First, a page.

This isn’t just a campus thing, though. This is the way it is for women of color in this country. Remember, people can say as much as they want that this campus is a bubble, but whenever I hear that statement it seems like it comes from a place of privilege for people to say that. This campus and many of the issues that play out here are a microcosm of our society more broadly. There are students on this campus that work three to four jobs because they need to send money back home, there are students on this campus that have been sexually assaulted and have had the administration completely ignore it and even defend perpetrators, so tell me again how we are a bubble.
After the dance showcase this past Saturday at Beckham, I quit Event Staff. My quitting was the culmination of many built up issues including the fact that it’s December, the end of the semester, and SALD still hasn’t hired new staff. This means that if we work an event, it’s always understaffed, which makes it much more difficult for us to deal with venues that are at capacity. I also decided to quit after people started pushing and shoving the staff and insulting us and being rude on Saturday night. Someone literally laid their hands on me and grabbed me to push me out of their way. I want you all to really think about this, because all of the staff working the door this Saturday night were black and brown women and the people who were harassing us were mostly men (some were even men of color) who were twice our size.
Y’all can say I’m overreacting, that I’m being sensitive, that I want to be coddled, but I suffer from severe anxiety and had an anxiety attack after how out of control this event got. Also, tell me again about how much I am coddled in this society. I’m brown, low-income, and a woman. Tell me again, how much this society has coddled me.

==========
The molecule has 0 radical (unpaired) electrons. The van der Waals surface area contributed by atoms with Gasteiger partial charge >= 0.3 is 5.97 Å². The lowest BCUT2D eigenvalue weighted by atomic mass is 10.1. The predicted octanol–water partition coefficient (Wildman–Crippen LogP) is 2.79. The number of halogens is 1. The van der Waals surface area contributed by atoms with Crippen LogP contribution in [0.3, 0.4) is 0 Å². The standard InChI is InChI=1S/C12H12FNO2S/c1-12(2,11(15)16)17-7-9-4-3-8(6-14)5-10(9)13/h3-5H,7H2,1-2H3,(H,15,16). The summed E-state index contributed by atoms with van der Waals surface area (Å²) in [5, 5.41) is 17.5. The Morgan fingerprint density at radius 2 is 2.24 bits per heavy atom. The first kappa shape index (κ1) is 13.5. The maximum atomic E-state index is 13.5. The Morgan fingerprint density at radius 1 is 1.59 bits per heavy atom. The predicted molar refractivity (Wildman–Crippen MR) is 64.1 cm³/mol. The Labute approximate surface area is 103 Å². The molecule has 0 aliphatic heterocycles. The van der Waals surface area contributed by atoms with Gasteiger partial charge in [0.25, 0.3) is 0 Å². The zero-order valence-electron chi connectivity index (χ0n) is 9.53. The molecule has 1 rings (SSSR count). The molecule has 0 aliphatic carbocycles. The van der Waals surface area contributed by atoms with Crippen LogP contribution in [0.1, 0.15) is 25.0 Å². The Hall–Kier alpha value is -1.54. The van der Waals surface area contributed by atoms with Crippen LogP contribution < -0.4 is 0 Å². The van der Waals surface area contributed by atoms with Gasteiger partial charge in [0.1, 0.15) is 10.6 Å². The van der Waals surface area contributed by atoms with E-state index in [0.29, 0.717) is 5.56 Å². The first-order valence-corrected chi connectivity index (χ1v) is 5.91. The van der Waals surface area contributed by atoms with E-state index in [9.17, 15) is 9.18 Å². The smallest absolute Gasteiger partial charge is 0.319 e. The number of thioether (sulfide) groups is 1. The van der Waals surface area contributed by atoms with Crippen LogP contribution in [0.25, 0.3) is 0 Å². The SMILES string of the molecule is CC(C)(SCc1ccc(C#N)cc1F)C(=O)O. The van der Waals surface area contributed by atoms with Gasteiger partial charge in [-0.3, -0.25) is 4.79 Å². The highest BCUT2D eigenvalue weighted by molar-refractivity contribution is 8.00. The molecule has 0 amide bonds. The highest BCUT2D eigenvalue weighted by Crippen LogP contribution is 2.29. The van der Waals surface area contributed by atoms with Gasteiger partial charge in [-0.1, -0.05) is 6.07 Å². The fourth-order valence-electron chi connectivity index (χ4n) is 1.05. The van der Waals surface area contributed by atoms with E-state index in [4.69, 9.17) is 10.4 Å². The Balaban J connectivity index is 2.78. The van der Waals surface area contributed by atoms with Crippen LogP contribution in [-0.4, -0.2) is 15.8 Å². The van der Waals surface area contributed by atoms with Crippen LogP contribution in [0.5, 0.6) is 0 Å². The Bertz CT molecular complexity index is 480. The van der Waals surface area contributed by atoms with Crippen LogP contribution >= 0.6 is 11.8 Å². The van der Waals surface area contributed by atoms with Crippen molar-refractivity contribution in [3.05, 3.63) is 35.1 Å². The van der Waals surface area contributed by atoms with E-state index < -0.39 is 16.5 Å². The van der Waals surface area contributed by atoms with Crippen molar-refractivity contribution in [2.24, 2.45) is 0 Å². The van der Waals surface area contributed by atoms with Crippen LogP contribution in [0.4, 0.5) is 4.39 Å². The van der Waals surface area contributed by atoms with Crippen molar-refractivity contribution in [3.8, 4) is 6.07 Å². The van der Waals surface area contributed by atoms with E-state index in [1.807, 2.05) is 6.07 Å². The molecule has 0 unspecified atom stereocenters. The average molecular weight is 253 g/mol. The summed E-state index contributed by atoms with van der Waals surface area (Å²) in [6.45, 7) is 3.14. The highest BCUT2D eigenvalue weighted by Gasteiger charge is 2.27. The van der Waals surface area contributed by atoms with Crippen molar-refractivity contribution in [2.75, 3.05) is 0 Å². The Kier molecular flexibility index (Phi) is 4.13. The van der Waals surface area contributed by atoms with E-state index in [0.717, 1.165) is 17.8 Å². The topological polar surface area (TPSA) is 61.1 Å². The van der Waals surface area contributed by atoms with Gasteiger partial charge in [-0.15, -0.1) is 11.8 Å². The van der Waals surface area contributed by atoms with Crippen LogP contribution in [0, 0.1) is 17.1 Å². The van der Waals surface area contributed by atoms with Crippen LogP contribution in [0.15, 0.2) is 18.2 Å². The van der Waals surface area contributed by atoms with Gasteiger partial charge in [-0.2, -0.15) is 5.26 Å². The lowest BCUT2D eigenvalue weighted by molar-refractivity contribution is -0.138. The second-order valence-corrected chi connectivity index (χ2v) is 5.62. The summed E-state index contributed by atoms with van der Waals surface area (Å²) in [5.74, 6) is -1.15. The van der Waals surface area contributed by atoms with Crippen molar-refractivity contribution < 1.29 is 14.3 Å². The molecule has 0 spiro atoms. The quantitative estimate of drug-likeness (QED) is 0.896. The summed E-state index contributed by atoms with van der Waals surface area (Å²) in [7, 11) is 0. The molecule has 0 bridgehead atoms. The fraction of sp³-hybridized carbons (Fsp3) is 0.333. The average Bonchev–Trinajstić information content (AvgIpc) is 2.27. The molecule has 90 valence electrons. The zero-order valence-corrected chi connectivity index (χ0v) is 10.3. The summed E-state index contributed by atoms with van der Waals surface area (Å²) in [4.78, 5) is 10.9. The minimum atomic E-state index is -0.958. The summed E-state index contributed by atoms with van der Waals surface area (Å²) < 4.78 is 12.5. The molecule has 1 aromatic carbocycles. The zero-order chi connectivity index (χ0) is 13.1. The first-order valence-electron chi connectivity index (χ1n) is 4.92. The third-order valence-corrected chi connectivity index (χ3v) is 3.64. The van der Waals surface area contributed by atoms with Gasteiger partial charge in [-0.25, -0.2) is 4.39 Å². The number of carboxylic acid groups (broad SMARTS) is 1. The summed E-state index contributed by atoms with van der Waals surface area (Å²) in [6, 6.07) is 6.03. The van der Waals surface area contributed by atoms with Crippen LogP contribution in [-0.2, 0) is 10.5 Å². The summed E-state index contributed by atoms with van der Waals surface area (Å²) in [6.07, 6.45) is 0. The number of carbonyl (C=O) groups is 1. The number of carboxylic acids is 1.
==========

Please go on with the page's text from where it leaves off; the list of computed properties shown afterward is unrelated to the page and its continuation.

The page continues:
Saturday night, I truly realized that no one on this campus has our (women of color’s) backs, not even men of color. I’ve suspected this and should not be surprised, but it’s good to see it live in action, ’cause if you can’t have my back and respect me and other women of color on something as simple as a weekend event, then how can I know you’ll have my back when shit hits the fan? I don’t know, and I won’t count on it. Ever.
To all the white students who have constantly insulted me at these events, I didn’t expect any better from y’all. Literally, black and brown women are commodities who facilitate your experience on this campus and in the world and you still continue to degrade our very existence. This is constant, not based on one or two incidents. This is based on my very existence and the way I navigate this world and all of the sacrifices I must make to survive. So fuck this. I am so done and just need to be home, but unfortunately I can’t be because home is thousands of miles away and I can’t just leave right now. There’s too much at stake here.